An alternative to downloading background files or using the backgrounds that come standard with Windows (or with add-on skinning software) is to create your own backgrounds. You can create backgrounds from scratch using drawing software or use photos you have taken or scanned (you can scan art you have created, as well).
Let's take a look at creating backgrounds with drawing software. Then we'll discuss how you can use photographs and scans as the desktop background.
Drawing your own backgrounds can be a lot of fun. However, the level of sophistication to which you can take these handmade backgrounds depends on your artistic abilities and the features provided by your drawing software.
For example, you can quickly create a background using Microsoft Paint. First, you should set the image size. On the Paint menu select Image, Attributes (see Figure 11.5). Set the appropriate height and width (for example, 800 for the width and 600 for the height).
Figure 11.5. Set the size for the image.
Now you can draw the image. Not being much of an artist myself, I tend to go for the abstract look, and Paint provides various shapes and fill and airbrush tools that allow you to create different shapes and color swatches on the background (see Figure 11.6). In the final analysis, however, Paint is fairly limited in terms of features.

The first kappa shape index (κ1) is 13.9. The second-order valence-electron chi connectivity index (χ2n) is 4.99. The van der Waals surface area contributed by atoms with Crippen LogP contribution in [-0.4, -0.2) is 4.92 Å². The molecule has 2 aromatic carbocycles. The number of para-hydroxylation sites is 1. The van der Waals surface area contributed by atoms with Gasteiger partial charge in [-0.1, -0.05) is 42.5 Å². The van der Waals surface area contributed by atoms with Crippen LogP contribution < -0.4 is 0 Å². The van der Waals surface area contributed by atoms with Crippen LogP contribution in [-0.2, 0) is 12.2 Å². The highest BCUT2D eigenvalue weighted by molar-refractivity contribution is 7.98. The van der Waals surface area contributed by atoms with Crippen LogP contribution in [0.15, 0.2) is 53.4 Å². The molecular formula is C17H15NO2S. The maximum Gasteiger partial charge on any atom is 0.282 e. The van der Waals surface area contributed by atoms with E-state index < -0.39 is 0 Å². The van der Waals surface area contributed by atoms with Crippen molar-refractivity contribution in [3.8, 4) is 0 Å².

Figure 11.6. Create a background in Paint.
After creating the background, save it to the folder you have designated for your background files. When you save a file in Paint, you have several choices for the file format (see Figure 11.7).
Figure 11.7. Select the format for your background file.
You can save the file as a bitmap (at different color levels), JPEG, GIF, TIFF, or PNG. The bitmap gives you the largest file size but theoretically the best look; although, depending on your monitor, I doubt if you will see a difference if you choose JPEG or PNG.
A useful feature Paint provides is the capability to set your drawing as the desktop background while you are working on it. Select the File menu and then select Set As Background (Tiled) or Set As Background (Centered). Just repeat this command when you make changes to the drawing and you get an instant preview of how your work will look on the desktop.
Portable Network Graphics (PNG) is a new patent- and license-free graphics file format approved by the World Wide Web consortium to replace the GIF file format, which poses some licensing issues for use on the Web (GIFs use a compression algorithm owned by UNISYS).
Realistically, if you are going to really get into creating your own backgrounds, you will need a graphics drawing package with a little more muscle than Paint provides. You can choose from numerous possibilities, such as Paint Shop Pro, Adobe Illustrator, and Macromedia FreeHand. Several freeware paint programs also exist that provide a greater set of tools and features than the basic Windows Paint program.
Certainly one of the most feature-rich graphics package is Adobe Illustrator (see Figure 11.8). Although it is certainly more complex than Paint, it provides features that enable you to add special effects and template items to your drawings. This can allow even an extremely mediocre artist (and I'm right there) the ability to create some very interesting desktop backgrounds.